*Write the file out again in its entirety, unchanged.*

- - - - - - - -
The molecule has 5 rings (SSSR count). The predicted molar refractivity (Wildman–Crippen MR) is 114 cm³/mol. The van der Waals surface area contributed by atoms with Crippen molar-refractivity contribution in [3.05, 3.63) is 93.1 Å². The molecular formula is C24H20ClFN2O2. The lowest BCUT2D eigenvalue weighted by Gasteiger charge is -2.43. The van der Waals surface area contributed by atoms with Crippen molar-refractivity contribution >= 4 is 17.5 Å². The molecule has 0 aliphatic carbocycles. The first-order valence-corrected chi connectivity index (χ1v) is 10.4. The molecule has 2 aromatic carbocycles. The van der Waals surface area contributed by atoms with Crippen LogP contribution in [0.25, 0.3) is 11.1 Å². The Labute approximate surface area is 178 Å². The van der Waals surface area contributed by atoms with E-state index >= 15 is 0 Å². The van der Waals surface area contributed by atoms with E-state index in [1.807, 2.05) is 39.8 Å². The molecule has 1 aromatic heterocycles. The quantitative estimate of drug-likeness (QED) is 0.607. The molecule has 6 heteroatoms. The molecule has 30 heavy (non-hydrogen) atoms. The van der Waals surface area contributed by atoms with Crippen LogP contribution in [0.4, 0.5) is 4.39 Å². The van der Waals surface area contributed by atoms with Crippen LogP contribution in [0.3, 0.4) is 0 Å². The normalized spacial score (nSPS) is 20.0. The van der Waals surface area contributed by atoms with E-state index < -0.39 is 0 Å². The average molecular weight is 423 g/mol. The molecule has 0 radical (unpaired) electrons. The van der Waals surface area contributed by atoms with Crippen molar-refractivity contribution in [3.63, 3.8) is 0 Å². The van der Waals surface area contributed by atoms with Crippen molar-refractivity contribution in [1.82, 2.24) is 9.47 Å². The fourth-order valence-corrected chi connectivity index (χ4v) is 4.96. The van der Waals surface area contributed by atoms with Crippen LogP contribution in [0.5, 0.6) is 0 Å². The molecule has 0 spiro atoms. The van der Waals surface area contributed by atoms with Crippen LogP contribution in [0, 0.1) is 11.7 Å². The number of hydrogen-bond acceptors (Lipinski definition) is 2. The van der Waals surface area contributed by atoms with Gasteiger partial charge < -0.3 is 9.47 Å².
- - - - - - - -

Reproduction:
The molecule has 5 rings (SSSR count). The predicted molar refractivity (Wildman–Crippen MR) is 114 cm³/mol. The van der Waals surface area contributed by atoms with Crippen molar-refractivity contribution in [3.05, 3.63) is 93.1 Å². The molecular formula is C24H20ClFN2O2. The lowest BCUT2D eigenvalue weighted by Gasteiger charge is -2.43. The van der Waals surface area contributed by atoms with Crippen molar-refractivity contribution >= 4 is 17.5 Å². The molecule has 0 aliphatic carbocycles. The first-order valence-corrected chi connectivity index (χ1v) is 10.4. The molecule has 2 aromatic carbocycles. The van der Waals surface area contributed by atoms with Crippen LogP contribution in [0.25, 0.3) is 11.1 Å². The Labute approximate surface area is 178 Å². The van der Waals surface area contributed by atoms with E-state index >= 15 is 0 Å². The van der Waals surface area contributed by atoms with E-state index in [1.807, 2.05) is 39.8 Å². The molecule has 1 aromatic heterocycles. The quantitative estimate of drug-likeness (QED) is 0.607. The molecule has 6 heteroatoms. The molecule has 30 heavy (non-hydrogen) atoms. The van der Waals surface area contributed by atoms with Crippen LogP contribution in [0.4, 0.5) is 4.39 Å². The van der Waals surface area contributed by atoms with Crippen LogP contribution in [0.3, 0.4) is 0 Å². The normalized spacial score (nSPS) is 20.0. The van der Waals surface area contributed by atoms with E-state index < -0.39 is 0 Å². The average molecular weight is 423 g/mol. The molecule has 0 radical (unpaired) electrons. The van der Waals surface area contributed by atoms with Crippen molar-refractivity contribution in [3.63, 3.8) is 0 Å². The van der Waals surface area contributed by atoms with Crippen molar-refractivity contribution in [1.82, 2.24) is 9.47 Å². The fourth-order valence-corrected chi connectivity index (χ4v) is 4.96. The van der Waals surface area contributed by atoms with Crippen LogP contribution in [0.5, 0.6) is 0 Å². The molecule has 0 spiro atoms. The van der Waals surface area contributed by atoms with Crippen LogP contribution in [0, 0.1) is 11.7 Å². The number of hydrogen-bond acceptors (Lipinski definition) is 2. The van der Waals surface area contributed by atoms with Gasteiger partial charge < -0.3 is 9.47 Å².